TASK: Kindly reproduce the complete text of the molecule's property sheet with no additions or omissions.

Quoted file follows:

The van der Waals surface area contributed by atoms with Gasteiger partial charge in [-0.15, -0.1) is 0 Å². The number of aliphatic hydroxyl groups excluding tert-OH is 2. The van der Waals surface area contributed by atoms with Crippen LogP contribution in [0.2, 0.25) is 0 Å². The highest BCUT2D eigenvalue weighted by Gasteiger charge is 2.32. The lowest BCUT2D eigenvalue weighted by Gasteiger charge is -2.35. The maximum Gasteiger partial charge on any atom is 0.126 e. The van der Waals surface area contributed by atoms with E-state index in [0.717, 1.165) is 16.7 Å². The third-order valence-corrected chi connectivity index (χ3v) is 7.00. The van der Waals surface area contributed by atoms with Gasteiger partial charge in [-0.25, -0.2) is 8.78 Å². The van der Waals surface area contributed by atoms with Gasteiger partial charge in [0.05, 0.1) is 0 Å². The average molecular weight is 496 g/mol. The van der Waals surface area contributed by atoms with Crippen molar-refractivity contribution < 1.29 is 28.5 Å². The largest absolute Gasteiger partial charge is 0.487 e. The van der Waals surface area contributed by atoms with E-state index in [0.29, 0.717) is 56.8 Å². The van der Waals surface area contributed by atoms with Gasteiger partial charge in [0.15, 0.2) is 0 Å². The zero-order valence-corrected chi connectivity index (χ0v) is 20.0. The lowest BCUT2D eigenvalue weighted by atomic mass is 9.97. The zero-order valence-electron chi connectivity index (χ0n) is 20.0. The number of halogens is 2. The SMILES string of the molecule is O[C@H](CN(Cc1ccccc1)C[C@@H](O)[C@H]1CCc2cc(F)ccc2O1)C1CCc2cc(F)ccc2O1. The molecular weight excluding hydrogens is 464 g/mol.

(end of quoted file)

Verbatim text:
The van der Waals surface area contributed by atoms with Gasteiger partial charge in [-0.15, -0.1) is 0 Å². The number of aliphatic hydroxyl groups excluding tert-OH is 2. The van der Waals surface area contributed by atoms with Crippen LogP contribution in [0.2, 0.25) is 0 Å². The highest BCUT2D eigenvalue weighted by Gasteiger charge is 2.32. The lowest BCUT2D eigenvalue weighted by Gasteiger charge is -2.35. The maximum Gasteiger partial charge on any atom is 0.126 e. The van der Waals surface area contributed by atoms with E-state index in [0.717, 1.165) is 16.7 Å². The third-order valence-corrected chi connectivity index (χ3v) is 7.00. The van der Waals surface area contributed by atoms with Gasteiger partial charge in [-0.25, -0.2) is 8.78 Å². The van der Waals surface area contributed by atoms with Gasteiger partial charge in [0.05, 0.1) is 0 Å². The average molecular weight is 496 g/mol. The van der Waals surface area contributed by atoms with Crippen molar-refractivity contribution < 1.29 is 28.5 Å². The largest absolute Gasteiger partial charge is 0.487 e. The van der Waals surface area contributed by atoms with E-state index in [0.29, 0.717) is 56.8 Å². The van der Waals surface area contributed by atoms with Gasteiger partial charge in [0.15, 0.2) is 0 Å². The zero-order valence-corrected chi connectivity index (χ0v) is 20.0. The lowest BCUT2D eigenvalue weighted by atomic mass is 9.97. The zero-order valence-electron chi connectivity index (χ0n) is 20.0. The number of halogens is 2. The SMILES string of the molecule is O[C@H](CN(Cc1ccccc1)C[C@@H](O)[C@H]1CCc2cc(F)ccc2O1)C1CCc2cc(F)ccc2O1. The molecular weight excluding hydrogens is 464 g/mol.